As the Pilgrims made their way to America on the Mayflower in 1620, William Brewster served as a leader instrumental in establishing Plymouth Colony’s government and church services. In fact, were it not for William Brewster, the Pilgrims may not have even made the trip in the first place. Who was William Brewster, and how exactly did he influence the Pilgrims?
William Brewster’s Early Life
William Brewster was born in Yorkshire, England, in the 1560s to William Brewster Sr. and Mary Smythe. In his young adult years, he studied at Peterhouse, Cambridge. While there, he became involved in efforts to reform the Church of England. It became a passion that would guide the rest of his life, eventually leading to the fateful Mayflower voyage.
William Brewster married a woman named Mary (maiden name unknown) around 1592. The couple had six children—Jonathan, Patience, Fear, an unnamed child who died in infancy, Love, and Wrestling.
William Brewster and Religion
William Brewster and his family were part of the Scrooby Congregation, a group of about 50 Separatists who believed that the Church of England needed to change. Because of their beliefs, many of the Separatists were arrested (including Brewster), fined, or watched constantly.
Fearing for their safety, William Brewster and the rest of the Scrooby congregation decided to leave England illegally and move to the Netherlands. There, they could practice their religion more freely.
While in Holland, William became the congregation’s elder, an authority figure responsible for helping members lead a respectable life. He also taught English at a university and started a printing press with Thomas Brewer. The two of them smuggled illegal religious books into England, eventually leading to Thomas getting arrested and William going into hiding.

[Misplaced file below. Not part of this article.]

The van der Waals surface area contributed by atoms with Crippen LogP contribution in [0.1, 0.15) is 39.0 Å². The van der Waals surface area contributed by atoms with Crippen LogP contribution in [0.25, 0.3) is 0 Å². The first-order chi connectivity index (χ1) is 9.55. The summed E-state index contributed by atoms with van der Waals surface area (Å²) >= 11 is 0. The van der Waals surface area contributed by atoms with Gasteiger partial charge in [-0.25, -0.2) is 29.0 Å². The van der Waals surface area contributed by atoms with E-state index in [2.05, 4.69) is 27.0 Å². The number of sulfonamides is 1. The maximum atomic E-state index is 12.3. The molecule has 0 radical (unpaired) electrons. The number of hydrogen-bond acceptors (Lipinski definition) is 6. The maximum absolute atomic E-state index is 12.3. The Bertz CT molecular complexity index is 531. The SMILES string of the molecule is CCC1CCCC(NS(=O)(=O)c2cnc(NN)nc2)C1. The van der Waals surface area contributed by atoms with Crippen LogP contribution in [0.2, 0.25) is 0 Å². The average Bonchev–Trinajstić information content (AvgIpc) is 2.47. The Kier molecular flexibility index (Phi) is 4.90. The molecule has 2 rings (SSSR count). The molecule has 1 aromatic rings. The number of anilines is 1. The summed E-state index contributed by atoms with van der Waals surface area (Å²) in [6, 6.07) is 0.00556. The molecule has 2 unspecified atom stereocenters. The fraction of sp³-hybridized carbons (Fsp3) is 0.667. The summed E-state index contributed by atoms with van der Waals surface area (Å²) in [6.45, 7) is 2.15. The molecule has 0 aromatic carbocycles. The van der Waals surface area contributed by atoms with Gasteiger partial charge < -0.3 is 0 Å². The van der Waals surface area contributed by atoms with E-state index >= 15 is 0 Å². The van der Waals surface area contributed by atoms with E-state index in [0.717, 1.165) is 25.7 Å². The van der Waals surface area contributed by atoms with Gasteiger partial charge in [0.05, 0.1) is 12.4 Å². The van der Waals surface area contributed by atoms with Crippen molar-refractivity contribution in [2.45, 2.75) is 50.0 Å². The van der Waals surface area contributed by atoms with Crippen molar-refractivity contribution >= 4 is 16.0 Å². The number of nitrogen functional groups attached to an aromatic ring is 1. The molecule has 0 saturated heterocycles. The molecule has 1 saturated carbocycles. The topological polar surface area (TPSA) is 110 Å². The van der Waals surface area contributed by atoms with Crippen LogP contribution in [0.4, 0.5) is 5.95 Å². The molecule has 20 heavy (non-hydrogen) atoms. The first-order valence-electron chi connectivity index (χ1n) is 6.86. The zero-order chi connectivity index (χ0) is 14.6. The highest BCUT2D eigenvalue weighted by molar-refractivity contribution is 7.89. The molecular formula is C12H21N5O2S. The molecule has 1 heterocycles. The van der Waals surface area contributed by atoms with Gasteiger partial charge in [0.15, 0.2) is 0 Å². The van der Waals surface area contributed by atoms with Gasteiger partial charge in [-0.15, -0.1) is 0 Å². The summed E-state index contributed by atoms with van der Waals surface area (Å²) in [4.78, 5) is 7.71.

Why Did William Brewster Journey on the Mayflower?
William Brewster and the Separatists enjoyed religious freedom in Holland, so why did they journey on the Mayflower? Simply put, the congregation wanted to maintain their English roots. By sailing to America, the Separatists could practice their religion freely while still living in a British colony, thus preserving their English cultural heritage.
In addition to preserving his English heritage, it’s also possible that William Brewster was motivated to sail to America to avoid the legal repercussions of printing and selling Puritan books in England, where they were currently banned.
William Brewster played an integral part making the journey to America possible. He, along with Robert Cushman and John Carver, secured the charter to settle in the British Virginia colony, paving the way for the group to make the monumental voyage.
Voyage and Arrival in America
The Mayflower’s journey, which occurred at the height of storm season, was certainly no picnic. But to make matters worse, when Brewster and the other Mayflower passengers finally reached shore, they were nowhere near their intended destination.
By landing in Massachusetts instead of the Virginia Colony, the Mayflower passengers had no legal system. The passengers came up with a written agreement, known as the Mayflower Compact, to work together to establish the Plymouth Colony.
William Brewster, the only college-educated Pilgrim, most likely wrote the Mayflower Compact, and nearly all the men aboard the ship signed it. The document served as one of the first examples of self-governance in America.
Life in Plymouth for the Brewsters
The first winter in Plymouth devastated the Pilgrims. Disease, hunger, and lack of shelter wiped out half of the settlers by the end of winter. Miraculously, William Brewster, his wife, Mary, and their children all survived.
As the only college-educated member of the community and the congregation’s elder, William Brewster served as a religious leader until a pastor arrived nine years later. Brewster continued his work in the church throughout the rest of his life, even after starting a farm in nearby Duxbury.
William Brewster’s Death
William died on April 18, 1644, at nearly 80 years old. He was buried in Burial Hill in Plymouth, where you can find a stone memorial honoring him as “Patriarch of the Pilgrims.” His wife, Mary, had died years earlier, in April 1627. At the time of William’s death, the pair had only two surviving sons, Jonathan and Love.
William Brewster and His Descendants
Many people today can trace their ancestors back to William and Mary Brewster, including Bing Crosby, Julia Child, Katharine Hepburn, Henry Longfellow, Seth Macfarlane, Sarah Palin, and Zachary Taylor.
Are You a Descendant of William Brewster?
Source: New on FamilySearch